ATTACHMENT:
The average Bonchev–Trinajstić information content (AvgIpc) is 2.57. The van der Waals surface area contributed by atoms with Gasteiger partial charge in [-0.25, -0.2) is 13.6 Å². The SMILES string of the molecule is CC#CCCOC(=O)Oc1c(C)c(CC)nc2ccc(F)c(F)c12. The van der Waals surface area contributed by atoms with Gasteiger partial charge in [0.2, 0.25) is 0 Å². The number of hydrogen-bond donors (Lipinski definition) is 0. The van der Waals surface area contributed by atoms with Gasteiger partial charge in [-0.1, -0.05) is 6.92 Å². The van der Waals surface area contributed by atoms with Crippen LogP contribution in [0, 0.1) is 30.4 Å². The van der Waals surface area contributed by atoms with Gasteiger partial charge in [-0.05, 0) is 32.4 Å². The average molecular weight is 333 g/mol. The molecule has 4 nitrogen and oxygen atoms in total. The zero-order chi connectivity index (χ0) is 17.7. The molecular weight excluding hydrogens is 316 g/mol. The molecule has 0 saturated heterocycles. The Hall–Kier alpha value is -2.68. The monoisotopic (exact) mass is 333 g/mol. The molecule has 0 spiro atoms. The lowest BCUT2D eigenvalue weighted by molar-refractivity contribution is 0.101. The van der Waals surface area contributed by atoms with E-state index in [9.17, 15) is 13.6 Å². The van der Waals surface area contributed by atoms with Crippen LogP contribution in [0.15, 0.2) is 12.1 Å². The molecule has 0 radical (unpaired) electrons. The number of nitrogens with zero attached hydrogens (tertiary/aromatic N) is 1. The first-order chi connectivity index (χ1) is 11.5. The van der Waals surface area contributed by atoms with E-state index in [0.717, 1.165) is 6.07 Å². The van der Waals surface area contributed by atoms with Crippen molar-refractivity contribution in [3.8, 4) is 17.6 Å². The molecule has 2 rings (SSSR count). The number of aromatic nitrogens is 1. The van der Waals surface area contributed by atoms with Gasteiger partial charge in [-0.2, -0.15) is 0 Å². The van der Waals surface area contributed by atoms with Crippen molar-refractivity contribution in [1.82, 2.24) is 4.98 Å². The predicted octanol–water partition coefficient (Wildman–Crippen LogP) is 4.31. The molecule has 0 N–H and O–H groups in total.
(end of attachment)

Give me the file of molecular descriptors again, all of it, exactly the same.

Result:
The average Bonchev–Trinajstić information content (AvgIpc) is 2.57. The van der Waals surface area contributed by atoms with Gasteiger partial charge in [-0.25, -0.2) is 13.6 Å². The SMILES string of the molecule is CC#CCCOC(=O)Oc1c(C)c(CC)nc2ccc(F)c(F)c12. The van der Waals surface area contributed by atoms with Gasteiger partial charge in [0.2, 0.25) is 0 Å². The number of hydrogen-bond donors (Lipinski definition) is 0. The van der Waals surface area contributed by atoms with Gasteiger partial charge in [-0.1, -0.05) is 6.92 Å². The van der Waals surface area contributed by atoms with Crippen LogP contribution in [0, 0.1) is 30.4 Å². The van der Waals surface area contributed by atoms with Gasteiger partial charge in [-0.05, 0) is 32.4 Å². The average molecular weight is 333 g/mol. The molecule has 4 nitrogen and oxygen atoms in total. The zero-order chi connectivity index (χ0) is 17.7. The molecular weight excluding hydrogens is 316 g/mol. The molecule has 0 saturated heterocycles. The Hall–Kier alpha value is -2.68. The monoisotopic (exact) mass is 333 g/mol. The molecule has 0 spiro atoms. The lowest BCUT2D eigenvalue weighted by molar-refractivity contribution is 0.101. The van der Waals surface area contributed by atoms with E-state index in [9.17, 15) is 13.6 Å². The van der Waals surface area contributed by atoms with Crippen LogP contribution in [0.15, 0.2) is 12.1 Å². The molecule has 0 radical (unpaired) electrons. The number of nitrogens with zero attached hydrogens (tertiary/aromatic N) is 1. The first-order chi connectivity index (χ1) is 11.5. The van der Waals surface area contributed by atoms with E-state index in [0.717, 1.165) is 6.07 Å². The van der Waals surface area contributed by atoms with Crippen molar-refractivity contribution in [3.8, 4) is 17.6 Å². The molecule has 2 rings (SSSR count). The number of aromatic nitrogens is 1. The van der Waals surface area contributed by atoms with Gasteiger partial charge in [-0.2, -0.15) is 0 Å². The van der Waals surface area contributed by atoms with Crippen molar-refractivity contribution in [1.82, 2.24) is 4.98 Å². The predicted octanol–water partition coefficient (Wildman–Crippen LogP) is 4.31. The molecule has 0 N–H and O–H groups in total.